Organisers of the festival, led by poet Sylvester Kalizang’oma, have since indicated that they will be holding the festival in July.

This would mean the festival clashing with Land of Poets.

The two parties need to sit down and work on the dates; otherwise, it would not be healthy for the poetry family.

The other festival that took place this year was the Ovation Fusion, which was held at Bingu International Convention Centre (BICC) in Lilongwe.

The premier food and music festival has also shown it has potential to grow into a better platform, looking at the activities which were on the ground this year.

The festival was headlined by, among others, South Africa’s artist Cassper Nyovest and Zambia’s South Africa-based artist Caitlin de ville.

People had time to experience a Bake-off challenge for the first time as bakers showed their baking skills live.

It was the second time for the festival to be held in the country and, this year, they managed to attract a good audience compared to last year.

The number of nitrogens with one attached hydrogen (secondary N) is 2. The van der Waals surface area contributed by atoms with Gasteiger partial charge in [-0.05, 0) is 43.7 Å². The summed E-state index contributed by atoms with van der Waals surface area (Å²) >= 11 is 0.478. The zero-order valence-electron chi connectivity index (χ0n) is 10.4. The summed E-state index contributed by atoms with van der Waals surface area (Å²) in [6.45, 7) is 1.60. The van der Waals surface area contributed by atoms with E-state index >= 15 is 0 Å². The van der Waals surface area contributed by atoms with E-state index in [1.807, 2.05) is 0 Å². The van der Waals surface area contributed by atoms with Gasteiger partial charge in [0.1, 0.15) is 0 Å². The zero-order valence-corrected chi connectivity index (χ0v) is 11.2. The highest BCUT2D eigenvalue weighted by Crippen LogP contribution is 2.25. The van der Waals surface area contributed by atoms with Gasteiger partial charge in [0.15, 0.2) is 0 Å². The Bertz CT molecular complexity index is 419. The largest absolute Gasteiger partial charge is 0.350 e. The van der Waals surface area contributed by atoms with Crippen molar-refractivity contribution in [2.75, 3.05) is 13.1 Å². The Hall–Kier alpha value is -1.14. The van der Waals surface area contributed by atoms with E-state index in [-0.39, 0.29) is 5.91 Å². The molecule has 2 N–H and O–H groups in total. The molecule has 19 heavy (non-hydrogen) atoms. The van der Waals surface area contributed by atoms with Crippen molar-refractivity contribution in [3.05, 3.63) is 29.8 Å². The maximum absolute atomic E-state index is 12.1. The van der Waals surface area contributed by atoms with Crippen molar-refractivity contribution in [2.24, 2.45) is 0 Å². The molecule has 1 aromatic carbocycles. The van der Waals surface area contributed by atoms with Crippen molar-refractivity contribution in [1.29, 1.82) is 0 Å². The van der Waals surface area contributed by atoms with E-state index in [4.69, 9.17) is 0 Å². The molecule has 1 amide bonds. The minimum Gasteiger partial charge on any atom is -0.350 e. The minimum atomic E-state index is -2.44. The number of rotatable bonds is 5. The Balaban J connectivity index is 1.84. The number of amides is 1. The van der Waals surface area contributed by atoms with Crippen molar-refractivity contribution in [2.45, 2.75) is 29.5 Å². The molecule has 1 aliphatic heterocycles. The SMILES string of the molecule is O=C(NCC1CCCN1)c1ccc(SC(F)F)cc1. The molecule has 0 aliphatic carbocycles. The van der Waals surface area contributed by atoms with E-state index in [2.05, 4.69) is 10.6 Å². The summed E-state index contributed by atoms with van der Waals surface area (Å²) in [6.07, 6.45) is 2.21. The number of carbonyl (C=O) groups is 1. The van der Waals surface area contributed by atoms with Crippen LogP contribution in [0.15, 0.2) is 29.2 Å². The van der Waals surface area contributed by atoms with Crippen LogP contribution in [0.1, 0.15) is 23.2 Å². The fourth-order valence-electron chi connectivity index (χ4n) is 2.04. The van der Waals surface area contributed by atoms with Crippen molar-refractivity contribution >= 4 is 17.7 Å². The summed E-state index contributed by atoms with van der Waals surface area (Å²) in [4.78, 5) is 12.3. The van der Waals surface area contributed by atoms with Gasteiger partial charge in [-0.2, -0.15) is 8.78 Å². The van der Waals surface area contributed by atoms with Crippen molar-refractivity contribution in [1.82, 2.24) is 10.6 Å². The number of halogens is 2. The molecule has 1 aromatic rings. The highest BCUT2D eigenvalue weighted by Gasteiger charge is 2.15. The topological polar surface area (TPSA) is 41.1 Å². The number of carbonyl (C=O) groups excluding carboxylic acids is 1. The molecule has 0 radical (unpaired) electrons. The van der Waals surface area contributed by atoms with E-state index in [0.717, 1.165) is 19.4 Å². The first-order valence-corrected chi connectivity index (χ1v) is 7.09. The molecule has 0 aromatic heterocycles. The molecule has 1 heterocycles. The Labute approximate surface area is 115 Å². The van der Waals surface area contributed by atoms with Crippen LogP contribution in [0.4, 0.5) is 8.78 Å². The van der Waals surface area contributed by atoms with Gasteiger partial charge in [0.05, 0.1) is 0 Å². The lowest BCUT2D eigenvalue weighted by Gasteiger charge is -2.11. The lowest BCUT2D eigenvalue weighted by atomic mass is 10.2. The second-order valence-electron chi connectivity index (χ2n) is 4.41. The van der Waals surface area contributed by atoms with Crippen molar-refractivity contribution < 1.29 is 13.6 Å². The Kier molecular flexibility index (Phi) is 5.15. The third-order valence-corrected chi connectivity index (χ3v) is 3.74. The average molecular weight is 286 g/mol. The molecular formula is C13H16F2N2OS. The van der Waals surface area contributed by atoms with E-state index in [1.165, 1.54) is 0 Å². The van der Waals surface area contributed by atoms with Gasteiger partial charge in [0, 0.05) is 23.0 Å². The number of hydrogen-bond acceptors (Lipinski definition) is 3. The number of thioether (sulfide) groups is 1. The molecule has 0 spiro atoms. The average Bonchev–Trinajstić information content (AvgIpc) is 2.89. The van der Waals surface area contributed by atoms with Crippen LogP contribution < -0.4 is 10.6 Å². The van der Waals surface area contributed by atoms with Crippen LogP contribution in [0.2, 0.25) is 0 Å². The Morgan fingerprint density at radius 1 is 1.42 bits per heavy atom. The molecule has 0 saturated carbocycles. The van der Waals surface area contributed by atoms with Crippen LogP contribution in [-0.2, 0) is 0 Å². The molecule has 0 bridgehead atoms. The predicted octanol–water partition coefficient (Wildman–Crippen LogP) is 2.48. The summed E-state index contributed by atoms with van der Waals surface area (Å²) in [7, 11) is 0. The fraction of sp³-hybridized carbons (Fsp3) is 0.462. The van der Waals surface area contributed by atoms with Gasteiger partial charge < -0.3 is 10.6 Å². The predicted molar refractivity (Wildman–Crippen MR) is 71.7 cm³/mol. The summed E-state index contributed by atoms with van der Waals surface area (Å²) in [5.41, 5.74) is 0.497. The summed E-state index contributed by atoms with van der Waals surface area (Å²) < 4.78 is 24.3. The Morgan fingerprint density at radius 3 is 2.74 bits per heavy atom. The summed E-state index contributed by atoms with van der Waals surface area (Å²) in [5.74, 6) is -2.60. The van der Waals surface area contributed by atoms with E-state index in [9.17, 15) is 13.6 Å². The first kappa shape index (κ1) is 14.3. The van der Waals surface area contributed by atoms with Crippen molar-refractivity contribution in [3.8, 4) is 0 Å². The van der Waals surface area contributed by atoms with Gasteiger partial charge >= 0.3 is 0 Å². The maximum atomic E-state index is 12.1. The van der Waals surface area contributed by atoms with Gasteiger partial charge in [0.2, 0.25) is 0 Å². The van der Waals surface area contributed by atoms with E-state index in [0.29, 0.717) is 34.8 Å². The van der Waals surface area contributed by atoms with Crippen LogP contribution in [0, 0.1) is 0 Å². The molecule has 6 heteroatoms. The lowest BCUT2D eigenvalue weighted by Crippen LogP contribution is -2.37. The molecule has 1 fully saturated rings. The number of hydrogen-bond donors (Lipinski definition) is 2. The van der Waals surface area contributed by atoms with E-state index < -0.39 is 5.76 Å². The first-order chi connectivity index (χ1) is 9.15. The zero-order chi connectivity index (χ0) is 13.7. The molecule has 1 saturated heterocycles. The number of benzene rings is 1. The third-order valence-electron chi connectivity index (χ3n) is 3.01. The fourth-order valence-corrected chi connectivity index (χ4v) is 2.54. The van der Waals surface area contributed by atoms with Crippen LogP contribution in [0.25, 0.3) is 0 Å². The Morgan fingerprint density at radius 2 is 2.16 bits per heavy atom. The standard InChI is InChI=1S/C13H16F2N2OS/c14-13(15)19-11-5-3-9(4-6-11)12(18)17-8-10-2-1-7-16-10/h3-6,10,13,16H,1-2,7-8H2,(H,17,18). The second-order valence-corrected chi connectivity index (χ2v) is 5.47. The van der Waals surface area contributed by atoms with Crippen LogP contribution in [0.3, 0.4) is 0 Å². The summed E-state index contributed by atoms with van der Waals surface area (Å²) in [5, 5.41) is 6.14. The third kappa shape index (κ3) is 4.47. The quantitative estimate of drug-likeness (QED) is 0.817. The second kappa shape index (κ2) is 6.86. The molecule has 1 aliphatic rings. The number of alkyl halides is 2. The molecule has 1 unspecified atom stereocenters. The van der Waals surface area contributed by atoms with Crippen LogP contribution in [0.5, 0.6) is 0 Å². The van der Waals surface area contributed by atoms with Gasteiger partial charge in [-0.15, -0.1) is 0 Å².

The festival is still in its infancy but the organisers seem to know what they are doing. They just need to stick to their activities— by focusing on food and music— because that is what makes them unique.

This year, the country also experienced the Tumaini Festival, which takes place at Dzaleka Refugee Camp in Dowa, in November.

This is a free festival which has been making strides.

A lot of activities took place this year on different stages and, led by founder Menes la Plume, the festival stood out once again this year.

The organisation was on point and the other festivals can surely borrow a leaf from them.

Going to 2018, people will be hoping that these festivals will be there once again to provide the much needed fun and entertainment while, at the same time, coming up with more goodies.